I'm working on outlining a novel and would like to start a first draft but I can't decide on any of the endless amounts of writing software available. What's the best place to start? Text editors? Word processors? Pro writing software? Any suggestions would be appreciated.
The best tool to use for writing when you're starting out is, simply, whatever you feel comfortable writing with. The delay involved in learning a new tool is only going to interfere with the process of getting words on the page.
If the tool(s) you are most familiar with are too expensive or otherwise unavailable, here's a link to Wikipedia's category on free word processing tools: https://en.wikipedia.org/wiki/Category:Free_word_processors
Some of the best writing tools for the first draft are the following:
- Microsoft Word, an all-purpose writing tool that can be used for drafts, notes, or final formatting.
- Scrivener, a drafting tool that is used to efficiently create your initial draft using an in-depth set of tools for taking down ideas and quickly accessing them as well as plan your story easily.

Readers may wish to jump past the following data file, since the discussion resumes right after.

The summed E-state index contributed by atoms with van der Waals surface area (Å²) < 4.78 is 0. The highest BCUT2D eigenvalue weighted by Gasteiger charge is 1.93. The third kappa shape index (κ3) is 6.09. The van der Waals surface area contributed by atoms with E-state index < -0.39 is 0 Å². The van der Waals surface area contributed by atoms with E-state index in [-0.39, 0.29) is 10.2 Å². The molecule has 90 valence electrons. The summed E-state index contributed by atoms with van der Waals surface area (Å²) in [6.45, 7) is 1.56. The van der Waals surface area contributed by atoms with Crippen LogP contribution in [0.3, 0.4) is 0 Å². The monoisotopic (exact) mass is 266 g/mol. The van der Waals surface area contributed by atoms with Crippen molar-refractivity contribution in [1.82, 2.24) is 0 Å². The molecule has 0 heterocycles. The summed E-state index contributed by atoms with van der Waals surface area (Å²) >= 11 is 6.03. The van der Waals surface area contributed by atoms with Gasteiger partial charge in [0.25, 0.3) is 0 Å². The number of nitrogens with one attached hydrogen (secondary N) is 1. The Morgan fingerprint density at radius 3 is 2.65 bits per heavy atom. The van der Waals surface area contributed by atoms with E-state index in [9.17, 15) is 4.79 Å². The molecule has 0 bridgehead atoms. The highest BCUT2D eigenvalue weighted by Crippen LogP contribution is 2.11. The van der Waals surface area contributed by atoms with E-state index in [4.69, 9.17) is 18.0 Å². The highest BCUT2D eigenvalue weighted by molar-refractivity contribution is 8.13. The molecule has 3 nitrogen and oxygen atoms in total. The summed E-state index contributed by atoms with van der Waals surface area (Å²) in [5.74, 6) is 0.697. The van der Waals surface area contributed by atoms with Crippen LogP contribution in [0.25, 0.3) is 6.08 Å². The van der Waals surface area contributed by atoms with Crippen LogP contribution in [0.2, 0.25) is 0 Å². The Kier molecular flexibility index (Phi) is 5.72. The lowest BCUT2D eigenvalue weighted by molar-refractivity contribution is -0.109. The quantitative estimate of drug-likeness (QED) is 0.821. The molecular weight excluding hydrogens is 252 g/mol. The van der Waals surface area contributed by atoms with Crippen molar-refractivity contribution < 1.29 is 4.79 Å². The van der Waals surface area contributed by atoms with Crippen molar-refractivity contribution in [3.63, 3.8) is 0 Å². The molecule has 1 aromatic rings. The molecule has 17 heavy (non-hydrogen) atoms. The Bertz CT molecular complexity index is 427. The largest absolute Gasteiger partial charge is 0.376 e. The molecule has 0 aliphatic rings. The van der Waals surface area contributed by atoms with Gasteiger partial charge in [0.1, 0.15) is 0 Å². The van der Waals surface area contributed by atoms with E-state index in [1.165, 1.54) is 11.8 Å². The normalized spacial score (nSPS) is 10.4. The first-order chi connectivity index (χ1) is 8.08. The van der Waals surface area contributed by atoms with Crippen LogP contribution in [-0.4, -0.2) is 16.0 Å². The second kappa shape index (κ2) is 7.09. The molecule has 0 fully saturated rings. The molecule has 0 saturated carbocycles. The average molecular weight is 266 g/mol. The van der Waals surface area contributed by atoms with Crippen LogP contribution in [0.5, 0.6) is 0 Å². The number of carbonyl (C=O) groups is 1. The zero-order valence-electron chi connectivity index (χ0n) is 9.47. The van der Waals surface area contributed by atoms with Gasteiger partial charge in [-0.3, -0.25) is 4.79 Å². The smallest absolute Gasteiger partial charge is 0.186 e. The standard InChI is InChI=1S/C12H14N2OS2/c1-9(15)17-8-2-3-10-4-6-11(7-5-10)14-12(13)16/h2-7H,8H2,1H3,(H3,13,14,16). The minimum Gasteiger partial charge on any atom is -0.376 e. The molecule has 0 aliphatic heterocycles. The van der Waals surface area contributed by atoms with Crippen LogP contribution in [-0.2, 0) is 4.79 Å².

- Google Docs, a free tool that can be used for not only notes but act as a drafting tool with automatic cloud saving.
Personally, I find Google Docs is almost 100% the best choice for a free writing software, with dozens of plugins that you can find online for it. However, I've begun to grow the habit of using Scrivener to become more efficient in my work.
Scrivener is great in that it allows you to outline, storyboard, drag and drop and reposition chapters, notes, character profiles and all the elements you need to tell your story - safely in one place. It also makes publishing for Kindle and print relatively easy. There is a learning curve, but there are also plenty of helpful videos on YouTube. This is my personal experience.
I'm adding an answer here that is posted on a question that will probably soon be removed.
Evernote is also easy to use, especially if you have different documents (world building, characters, plot, backstory, actual story, etc.) and want to keep them together. It uses 'notebooks' which can then keep those different documents in the same place. It is also free and works on-line (in-browser, app, mac/pc-software and synced between devices) and offline as well.
I've switched from Google Docs to Evernote because Google Docs has no offline function (on Mac/Pc)
Corrected, it does. see comments and because I have a lot of different documents like mentioned above.
It does however NOT help you with a logical format like Scrivener does, but it is a good place to start since it is free and keeps things manageable. I like the additional fact that it runs very smoothly compared to word on Mac, but I may be particularly picky when it comes to this.
I know this sound old-school and probably not the answer you're looking for, but for outlining or drafting a novel, my best tools are plain, simple, pen and paper.